CCB jumped off early in the morning after liquidating GROSSENENIER and, in coordination with the air support, overcame all resistance in its path.  Generally the towns were not defended, other like SIGLES, GOTTHARDS, OBRNUST, LAHRBACH, and HENDATHURM were all set on fire when resistance in the form of small arms, automatic weapons, and sniper fire was received.  Approximately 30 horse-drawn vehicles were knocked out in the enemy’s attempted withdrawal along our axis of advance.

            TF BRADY was composed of the 63rd AIB (minus “A” and “C” companies), company “B” of the 42nd Tank Battalion, 1 platoon of company “A” of the 705th TD Battalion, 1 platoon of company “A” of the 56th Armored Engineer Battalion, Company “C” of the 133rd Engineers, as well as the 58th FA Battalion in direct support.  At 0001 TF BRADY was in BREITENBACH where it had set up a perimeter defense around the town during the night.  At 0900 TF BRADY moved out following TF AHEE until the advance was halted due to a traffic tie-up at SCHLITZ.  The move continued at 1400 and the Task Force closed into FRANKENHEIM at 2400, where perimeter defenses and roadblocks were set up.


April 2, 1945 – On to Hilders and Obermassfeld:

            TF BRADY moved forward at 0900 following TF AHEE once again and closed into BAUERBACH at 1400 where it was alerted by CCA at 1745 for a position move.  At 1800 orders were issued setting up a perimeter defense around the CCA sector.  Orders were received at 1900 to resume the attack on April 3rd.

            CCB encountered no ground resistance during the day but was twice strafed in the vicinity of WAHMS in their advance during the morning.  At 0920 a blown bridge in the vicinity of WASUNGEN was encountered after WASUNGEN had been cleared.  No further exploitation was attempted on orders of higher headquarters.

            CCA had continued its advance at 1600 in the vicinity of HILDERS on the 1st.Its exploitation was uninterrupted except for small arms fire from an estimated 30 infantry near FRANKENHEIM and a fire fight with two tanks and two personnel carriers in the vicinity of BETTENHAUSEN.  Concentrations of nebelwurfer fire were received in the vicinity of HENNEBERG.  At the close of the period (1600) OBERMASSFELD was captured and 400 Allied POWs were liberated near there.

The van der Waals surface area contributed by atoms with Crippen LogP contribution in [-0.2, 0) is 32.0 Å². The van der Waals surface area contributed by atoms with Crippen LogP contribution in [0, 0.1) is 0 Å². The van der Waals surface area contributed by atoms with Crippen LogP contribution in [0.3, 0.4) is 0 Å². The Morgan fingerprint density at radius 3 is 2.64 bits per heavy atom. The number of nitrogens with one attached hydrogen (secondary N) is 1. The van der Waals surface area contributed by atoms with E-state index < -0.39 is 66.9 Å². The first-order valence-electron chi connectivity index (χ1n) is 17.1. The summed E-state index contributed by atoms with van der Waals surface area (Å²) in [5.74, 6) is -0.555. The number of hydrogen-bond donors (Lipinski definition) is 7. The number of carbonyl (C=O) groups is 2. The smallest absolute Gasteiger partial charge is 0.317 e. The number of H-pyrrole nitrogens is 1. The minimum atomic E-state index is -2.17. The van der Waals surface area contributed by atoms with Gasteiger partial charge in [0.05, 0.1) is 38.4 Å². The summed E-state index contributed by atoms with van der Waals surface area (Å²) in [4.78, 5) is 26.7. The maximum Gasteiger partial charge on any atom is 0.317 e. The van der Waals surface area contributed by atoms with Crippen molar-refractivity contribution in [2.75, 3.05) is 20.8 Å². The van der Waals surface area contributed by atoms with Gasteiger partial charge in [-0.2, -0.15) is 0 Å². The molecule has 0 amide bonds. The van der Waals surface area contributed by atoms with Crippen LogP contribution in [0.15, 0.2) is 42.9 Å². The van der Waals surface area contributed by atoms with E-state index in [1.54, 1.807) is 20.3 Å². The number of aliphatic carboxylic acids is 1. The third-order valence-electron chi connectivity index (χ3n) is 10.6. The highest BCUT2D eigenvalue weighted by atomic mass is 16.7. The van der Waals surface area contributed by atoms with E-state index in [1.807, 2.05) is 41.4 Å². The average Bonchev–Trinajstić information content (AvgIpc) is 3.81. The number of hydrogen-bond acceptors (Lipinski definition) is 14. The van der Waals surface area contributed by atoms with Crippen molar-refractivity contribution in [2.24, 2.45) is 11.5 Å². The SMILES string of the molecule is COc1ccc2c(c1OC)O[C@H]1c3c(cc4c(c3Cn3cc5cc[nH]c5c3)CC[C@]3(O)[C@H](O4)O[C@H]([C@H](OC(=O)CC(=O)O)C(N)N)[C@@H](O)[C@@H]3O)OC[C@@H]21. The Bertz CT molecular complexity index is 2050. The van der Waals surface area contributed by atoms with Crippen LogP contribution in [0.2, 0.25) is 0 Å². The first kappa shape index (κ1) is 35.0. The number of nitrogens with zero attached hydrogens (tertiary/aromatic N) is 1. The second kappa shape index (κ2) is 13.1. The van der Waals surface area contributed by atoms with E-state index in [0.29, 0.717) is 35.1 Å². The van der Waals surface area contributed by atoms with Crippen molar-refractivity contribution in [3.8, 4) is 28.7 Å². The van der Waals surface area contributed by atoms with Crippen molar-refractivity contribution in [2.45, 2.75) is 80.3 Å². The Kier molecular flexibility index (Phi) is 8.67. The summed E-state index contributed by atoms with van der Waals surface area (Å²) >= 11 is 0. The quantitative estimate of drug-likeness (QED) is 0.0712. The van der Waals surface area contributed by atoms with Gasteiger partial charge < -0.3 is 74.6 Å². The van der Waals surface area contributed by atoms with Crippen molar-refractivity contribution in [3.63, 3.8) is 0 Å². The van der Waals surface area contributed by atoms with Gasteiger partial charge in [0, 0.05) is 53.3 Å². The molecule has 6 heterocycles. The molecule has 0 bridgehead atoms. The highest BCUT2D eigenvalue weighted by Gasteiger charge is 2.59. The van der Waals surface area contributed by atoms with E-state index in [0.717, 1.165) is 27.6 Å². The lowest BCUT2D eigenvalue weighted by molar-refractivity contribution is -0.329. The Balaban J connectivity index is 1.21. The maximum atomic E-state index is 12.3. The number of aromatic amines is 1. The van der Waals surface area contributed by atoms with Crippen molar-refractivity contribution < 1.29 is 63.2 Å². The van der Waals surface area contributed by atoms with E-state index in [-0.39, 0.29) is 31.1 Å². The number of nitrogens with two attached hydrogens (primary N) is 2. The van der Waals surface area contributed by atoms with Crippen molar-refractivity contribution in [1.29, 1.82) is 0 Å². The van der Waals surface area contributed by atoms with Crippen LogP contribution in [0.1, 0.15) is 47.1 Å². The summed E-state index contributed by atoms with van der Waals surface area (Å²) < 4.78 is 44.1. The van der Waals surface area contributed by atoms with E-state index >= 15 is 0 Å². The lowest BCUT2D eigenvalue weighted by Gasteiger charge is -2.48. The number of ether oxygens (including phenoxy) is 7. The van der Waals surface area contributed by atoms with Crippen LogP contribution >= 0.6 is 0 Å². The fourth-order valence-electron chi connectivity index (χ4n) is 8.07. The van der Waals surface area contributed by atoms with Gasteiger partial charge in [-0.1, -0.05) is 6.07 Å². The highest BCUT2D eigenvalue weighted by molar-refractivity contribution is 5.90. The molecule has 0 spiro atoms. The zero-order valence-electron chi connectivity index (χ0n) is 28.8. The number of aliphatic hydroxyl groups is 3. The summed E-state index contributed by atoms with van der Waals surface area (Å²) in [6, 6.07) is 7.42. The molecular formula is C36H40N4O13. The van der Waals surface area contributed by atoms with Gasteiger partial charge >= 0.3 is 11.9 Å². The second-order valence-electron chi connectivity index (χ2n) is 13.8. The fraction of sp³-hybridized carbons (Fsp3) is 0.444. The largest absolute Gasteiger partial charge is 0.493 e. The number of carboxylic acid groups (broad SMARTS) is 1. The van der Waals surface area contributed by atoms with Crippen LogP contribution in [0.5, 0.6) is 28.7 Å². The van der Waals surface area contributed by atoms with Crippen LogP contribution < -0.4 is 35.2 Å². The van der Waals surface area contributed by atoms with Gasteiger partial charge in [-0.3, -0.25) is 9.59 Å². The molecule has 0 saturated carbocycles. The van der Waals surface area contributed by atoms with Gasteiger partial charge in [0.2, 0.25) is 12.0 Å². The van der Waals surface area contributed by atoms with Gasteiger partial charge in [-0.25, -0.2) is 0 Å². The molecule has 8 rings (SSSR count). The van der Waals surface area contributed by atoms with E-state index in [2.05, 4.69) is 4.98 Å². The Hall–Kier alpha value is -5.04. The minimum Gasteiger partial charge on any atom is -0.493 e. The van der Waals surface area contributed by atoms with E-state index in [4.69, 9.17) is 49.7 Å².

April 3, 1945 – Into Suhl:

            CCB encountered light small arms resistance in its advance from WASUNGEN through CHRISTES, STEINBACH, HALLENBERG to OBERHOF.  Two well-defended and constructed roadblocks in the vicinity of OBERHOF were an obstacle to further exploitation.  SCHMALKALDEN was cleared at 1300 against Very light opposition. 

            CCA exploited from vicinity of OBERMASSFELD, cleared GRUB at 0730 and at 0930 was attacking SUHL.  TF BRADY had continued its guard of the southern and southeastern sectors of CCA until it moved out at 0730.  TF BRADY closed on the tail of TF AHEE at 1200 in the vicinity of SUHL, at which city heavy resistance was encountered from anti-tank, bazooka, small arms and mortar fire.  At 1500 TF BRADY assumed the responsibility of clearing SUHL, Companies “A” and “C” of the 63rd AIB having reverted to Task Force control by that time.  At the close of the period (1600), sniper and panzerfaust fore was the principal resistance as out troops fought to clear the remaining two-thirds of the city, thus the situation was fluid.

            At the end of the period CCB was engaged in reducing the roadblock in the OBERMOT vicinity and CCA             controlled one-third of SUHL.

            Enemy casualties during the period were an estimated 30 killed and 750 estimated POWs.


April 4, 1945 – Suhl Captured – Elgersburg:

            By 1800 on the 3rd TF BRADY had all of SUHL cleared sough of the railroad and patrols started to operate north of the railroad.  Active patrolling and clearing of the town was discontinued at dark.  Roadblocks, street patrols and factory guards were established for the night.  Companies “A” and “C” of the 63rd AIB reverted to TF AHEE control at 2000.